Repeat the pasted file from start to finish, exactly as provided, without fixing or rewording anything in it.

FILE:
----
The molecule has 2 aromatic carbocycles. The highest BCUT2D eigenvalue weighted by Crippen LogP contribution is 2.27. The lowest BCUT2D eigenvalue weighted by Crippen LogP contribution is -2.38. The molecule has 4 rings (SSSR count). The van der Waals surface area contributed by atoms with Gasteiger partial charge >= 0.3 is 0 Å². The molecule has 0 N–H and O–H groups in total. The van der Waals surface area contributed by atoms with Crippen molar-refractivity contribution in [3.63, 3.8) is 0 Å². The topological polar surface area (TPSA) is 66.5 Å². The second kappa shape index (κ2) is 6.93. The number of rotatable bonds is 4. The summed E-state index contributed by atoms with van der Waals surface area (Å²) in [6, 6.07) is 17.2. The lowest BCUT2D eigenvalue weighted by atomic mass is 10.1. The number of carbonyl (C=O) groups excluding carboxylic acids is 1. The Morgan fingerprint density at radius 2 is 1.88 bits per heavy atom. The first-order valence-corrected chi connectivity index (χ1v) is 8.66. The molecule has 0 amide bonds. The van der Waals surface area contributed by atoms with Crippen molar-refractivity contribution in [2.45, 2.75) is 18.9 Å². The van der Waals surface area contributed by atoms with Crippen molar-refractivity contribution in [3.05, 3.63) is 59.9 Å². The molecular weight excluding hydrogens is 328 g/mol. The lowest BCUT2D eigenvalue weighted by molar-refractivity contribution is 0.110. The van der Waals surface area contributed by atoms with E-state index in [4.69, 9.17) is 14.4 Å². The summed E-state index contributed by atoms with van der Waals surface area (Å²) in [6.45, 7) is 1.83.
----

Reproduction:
The molecule has 2 aromatic carbocycles. The highest BCUT2D eigenvalue weighted by Crippen LogP contribution is 2.27. The lowest BCUT2D eigenvalue weighted by Crippen LogP contribution is -2.38. The molecule has 4 rings (SSSR count). The van der Waals surface area contributed by atoms with Gasteiger partial charge >= 0.3 is 0 Å². The molecule has 0 N–H and O–H groups in total. The van der Waals surface area contributed by atoms with Crippen molar-refractivity contribution in [3.63, 3.8) is 0 Å². The topological polar surface area (TPSA) is 66.5 Å². The second kappa shape index (κ2) is 6.93. The number of rotatable bonds is 4. The summed E-state index contributed by atoms with van der Waals surface area (Å²) in [6, 6.07) is 17.2. The lowest BCUT2D eigenvalue weighted by atomic mass is 10.1. The number of carbonyl (C=O) groups excluding carboxylic acids is 1. The Morgan fingerprint density at radius 2 is 1.88 bits per heavy atom. The first-order valence-corrected chi connectivity index (χ1v) is 8.66. The molecule has 0 amide bonds. The van der Waals surface area contributed by atoms with Crippen molar-refractivity contribution in [2.45, 2.75) is 18.9 Å². The van der Waals surface area contributed by atoms with Crippen molar-refractivity contribution in [3.05, 3.63) is 59.9 Å². The molecular weight excluding hydrogens is 328 g/mol. The lowest BCUT2D eigenvalue weighted by molar-refractivity contribution is 0.110. The van der Waals surface area contributed by atoms with E-state index in [4.69, 9.17) is 14.4 Å². The summed E-state index contributed by atoms with van der Waals surface area (Å²) in [6.45, 7) is 1.83.